Self et al.26 emphasize the importance of a full clinical examination (possibly including electrophysiology) to differentiate between idiopathic IN and nystagmus with an underlying cause. Since children with DS presumably also carry a risk for an underlying cause for their nystagmus, it is clear that a full investigation is called for. Our small sample (nine children) suggests that some ophthalmologists might assume that an additional category of nystagmus exclusive to DS exists, and no other cause of the condition can apply to children with DS. 
The VA deficit of children with IN has been associated with the onset of binocular visual deprivation and the change in the nystagmus waveform.27 Typically developing children with IN usually have a triangular waveform during infancy, which transforms into pendular and then to jerk waveforms.2830 This change in the waveform type results in, or perhaps is a consequence of, changes in the foveation strategy, which has an impact on the visual performance in IN.27 Reinecke et al.28 speculate that children with IN adopt new foveation strategies as they try to focus on the objects that interest them, hence producing the observed change in the nystagmus waveform type. Therefore, the onset of change from pendular to jerk nystagmus is crucial to the visual development of children with nystagmus. Longitudinal data from infancy were available for only four children with DSN, so it is difficult to estimate the timing of the onset of nystagmus for this group of children. Longitudinal eye movement recording data would be needed to determine any changes in the nystagmus waveforms. 
One of the limitations of the current study is that VA was measured with current eyeglasses and not necessarily with the children's best correction, as testing acuity while wearing a trial frame can distract the children, perhaps affecting their performance during the test. This would apply, of course, to both groups. Although there could have been some change in refractive error since their last clinical correction, this is likely to be small because the children were seen at regular intervals. The visual acuity of the typically developing children with INS in the study by Fu et al.3 was also measured using “habitual optical correction” as well as with age-appropriate tests. Children with DS have been reported to have poorer VA than the expected norm,6,810 despite refractive errors being corrected. None of the reported studies measured acuity with the children's best correction. In the current study, more than 85% of VA in DSN fell below the 95% confidence limits of typically developing children with INS and children in the DS group.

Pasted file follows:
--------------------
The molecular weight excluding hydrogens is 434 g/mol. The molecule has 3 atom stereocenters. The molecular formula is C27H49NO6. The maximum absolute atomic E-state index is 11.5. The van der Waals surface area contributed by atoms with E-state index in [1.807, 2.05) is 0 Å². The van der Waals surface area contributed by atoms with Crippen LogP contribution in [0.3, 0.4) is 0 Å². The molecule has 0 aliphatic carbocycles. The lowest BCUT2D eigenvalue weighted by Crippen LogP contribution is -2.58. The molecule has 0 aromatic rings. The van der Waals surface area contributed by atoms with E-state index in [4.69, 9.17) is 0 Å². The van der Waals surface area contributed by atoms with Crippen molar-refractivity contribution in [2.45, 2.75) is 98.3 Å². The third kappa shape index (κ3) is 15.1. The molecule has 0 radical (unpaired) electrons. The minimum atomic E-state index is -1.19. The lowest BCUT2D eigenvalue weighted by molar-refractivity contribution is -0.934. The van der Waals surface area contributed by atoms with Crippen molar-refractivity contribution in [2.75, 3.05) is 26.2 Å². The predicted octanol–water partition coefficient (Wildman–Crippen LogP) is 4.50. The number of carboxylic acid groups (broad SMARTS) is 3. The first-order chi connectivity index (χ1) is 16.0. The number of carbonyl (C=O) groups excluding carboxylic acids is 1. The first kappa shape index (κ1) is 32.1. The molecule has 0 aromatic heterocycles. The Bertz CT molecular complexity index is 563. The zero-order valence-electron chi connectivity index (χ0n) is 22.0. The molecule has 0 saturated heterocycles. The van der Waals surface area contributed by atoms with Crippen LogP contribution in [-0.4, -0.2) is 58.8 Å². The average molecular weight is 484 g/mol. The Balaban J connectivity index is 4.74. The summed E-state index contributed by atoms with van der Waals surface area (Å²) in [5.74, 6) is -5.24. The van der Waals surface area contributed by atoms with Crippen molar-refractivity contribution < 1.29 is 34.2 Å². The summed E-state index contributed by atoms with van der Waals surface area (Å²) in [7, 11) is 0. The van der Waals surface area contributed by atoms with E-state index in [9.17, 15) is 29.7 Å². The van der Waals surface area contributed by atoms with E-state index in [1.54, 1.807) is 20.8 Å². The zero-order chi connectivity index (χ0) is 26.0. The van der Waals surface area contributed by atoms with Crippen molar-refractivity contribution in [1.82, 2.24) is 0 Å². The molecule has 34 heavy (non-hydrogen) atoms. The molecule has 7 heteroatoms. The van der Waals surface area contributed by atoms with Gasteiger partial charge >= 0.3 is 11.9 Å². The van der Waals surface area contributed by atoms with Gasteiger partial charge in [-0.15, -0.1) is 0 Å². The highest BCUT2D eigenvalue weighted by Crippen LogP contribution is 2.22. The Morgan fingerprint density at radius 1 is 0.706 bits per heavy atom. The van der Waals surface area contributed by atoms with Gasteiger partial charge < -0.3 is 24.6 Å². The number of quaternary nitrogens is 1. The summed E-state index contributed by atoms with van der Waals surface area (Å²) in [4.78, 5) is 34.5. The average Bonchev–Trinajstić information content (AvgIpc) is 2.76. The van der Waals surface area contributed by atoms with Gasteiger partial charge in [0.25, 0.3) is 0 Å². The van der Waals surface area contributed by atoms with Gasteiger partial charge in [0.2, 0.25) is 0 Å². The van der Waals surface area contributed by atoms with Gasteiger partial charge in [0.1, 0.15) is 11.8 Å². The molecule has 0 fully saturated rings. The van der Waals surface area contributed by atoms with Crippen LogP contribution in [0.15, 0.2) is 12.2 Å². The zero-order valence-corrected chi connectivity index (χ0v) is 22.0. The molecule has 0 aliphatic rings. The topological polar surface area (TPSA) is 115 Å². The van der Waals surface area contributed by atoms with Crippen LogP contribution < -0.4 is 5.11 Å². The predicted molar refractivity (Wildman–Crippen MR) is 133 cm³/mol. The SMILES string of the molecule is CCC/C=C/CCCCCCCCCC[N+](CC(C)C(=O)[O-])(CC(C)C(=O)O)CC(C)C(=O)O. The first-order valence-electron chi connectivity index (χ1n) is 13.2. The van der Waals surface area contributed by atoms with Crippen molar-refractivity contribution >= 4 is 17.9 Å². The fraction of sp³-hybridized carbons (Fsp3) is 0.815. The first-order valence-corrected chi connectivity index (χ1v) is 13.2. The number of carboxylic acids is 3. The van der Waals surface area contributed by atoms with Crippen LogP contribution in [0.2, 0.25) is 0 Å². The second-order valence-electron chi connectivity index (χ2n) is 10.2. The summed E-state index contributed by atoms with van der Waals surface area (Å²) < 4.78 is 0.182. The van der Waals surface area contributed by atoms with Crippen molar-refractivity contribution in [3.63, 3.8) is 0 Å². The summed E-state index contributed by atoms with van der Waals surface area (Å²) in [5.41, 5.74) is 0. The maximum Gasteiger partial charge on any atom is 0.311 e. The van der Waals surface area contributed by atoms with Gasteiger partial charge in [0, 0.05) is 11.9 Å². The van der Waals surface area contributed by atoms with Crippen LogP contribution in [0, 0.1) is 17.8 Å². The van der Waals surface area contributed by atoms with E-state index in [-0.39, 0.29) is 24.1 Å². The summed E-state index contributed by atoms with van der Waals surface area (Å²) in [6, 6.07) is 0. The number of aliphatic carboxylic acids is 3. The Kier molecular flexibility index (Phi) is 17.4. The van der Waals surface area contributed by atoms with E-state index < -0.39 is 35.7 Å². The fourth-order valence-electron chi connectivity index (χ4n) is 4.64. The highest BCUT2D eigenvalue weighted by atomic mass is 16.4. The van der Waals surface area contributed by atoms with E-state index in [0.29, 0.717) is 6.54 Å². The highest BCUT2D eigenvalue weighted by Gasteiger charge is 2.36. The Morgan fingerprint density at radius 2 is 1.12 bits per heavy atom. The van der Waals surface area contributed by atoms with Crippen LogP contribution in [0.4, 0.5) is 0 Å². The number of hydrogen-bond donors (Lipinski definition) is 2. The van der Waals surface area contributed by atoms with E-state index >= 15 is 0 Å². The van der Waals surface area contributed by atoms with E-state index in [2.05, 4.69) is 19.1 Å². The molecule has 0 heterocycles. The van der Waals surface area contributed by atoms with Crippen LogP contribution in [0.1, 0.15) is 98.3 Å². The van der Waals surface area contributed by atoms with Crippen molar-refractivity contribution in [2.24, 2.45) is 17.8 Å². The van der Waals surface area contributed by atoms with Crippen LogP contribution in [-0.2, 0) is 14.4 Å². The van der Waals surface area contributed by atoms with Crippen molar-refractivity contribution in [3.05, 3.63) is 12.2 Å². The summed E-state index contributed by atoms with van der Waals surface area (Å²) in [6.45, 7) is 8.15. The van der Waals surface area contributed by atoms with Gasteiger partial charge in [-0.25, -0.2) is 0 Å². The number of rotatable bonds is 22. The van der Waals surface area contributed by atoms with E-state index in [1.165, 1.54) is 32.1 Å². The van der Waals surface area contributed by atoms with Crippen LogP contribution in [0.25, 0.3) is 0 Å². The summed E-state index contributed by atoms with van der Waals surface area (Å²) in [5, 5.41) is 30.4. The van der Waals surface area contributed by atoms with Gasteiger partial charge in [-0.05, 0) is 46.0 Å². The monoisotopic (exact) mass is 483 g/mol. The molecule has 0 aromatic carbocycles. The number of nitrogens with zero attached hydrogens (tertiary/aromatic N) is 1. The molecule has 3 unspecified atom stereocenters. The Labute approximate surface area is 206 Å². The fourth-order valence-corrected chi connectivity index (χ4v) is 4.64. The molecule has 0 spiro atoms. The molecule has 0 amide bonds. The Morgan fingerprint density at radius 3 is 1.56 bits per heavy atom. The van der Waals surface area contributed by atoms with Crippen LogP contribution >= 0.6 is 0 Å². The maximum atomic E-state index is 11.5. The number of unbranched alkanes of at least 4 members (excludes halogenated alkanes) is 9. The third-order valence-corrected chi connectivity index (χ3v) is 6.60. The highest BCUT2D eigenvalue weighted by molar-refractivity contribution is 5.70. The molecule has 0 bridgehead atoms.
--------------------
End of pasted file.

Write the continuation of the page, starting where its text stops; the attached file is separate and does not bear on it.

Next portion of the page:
Neurotypical children with IN have been shown to have unconventional refractive development.4 Refractive error of children with DSN differs significantly from that of children with DS who do not have nystagmus over the age of 1 year. Although both groups of children were hypermetropic since early infancy, children with DSN were more likely to be myopic compared to the DS group and showed a larger variability in refractive error. Previous studies of children with DS have shown an association between congenital heart defect and nystagmus,31,32 as well as between congenital heart defect and myopia.31 Therefore, it may not be surprising that children with DSN are more myopic than those who do not have nystagmus. 
Astigmatism is common in children with DS21,22 and, in this study, equally common in children with DSN. Weiss et al.33 reported a prevalence of 66% in their small cohort of 18 children with DSN. The pattern of the development of astigmatism in children with DS has been reported to differ significantly from typically developing children with no ocular conditions.21,22 In both DS and DSN groups, significant astigmatism increased with age, as expected. Children with DS present with WTR astigmatism from an early age, which then develops into oblique astigmatism later during their childhood,22 and this pattern was also observed in the group of children with DSN. Weiss et al.33 also recorded WTR and oblique astigmatism in their group of children with DSN (one child's data had no axis recorded). On the other hand, neurotypical children with IIN have been reported to have WTR astigmatism throughout their childhood.23,34 Our analysis showed that nystagmus had no effect on the prevalence or type of astigmatism in children with DS. 
Conclusions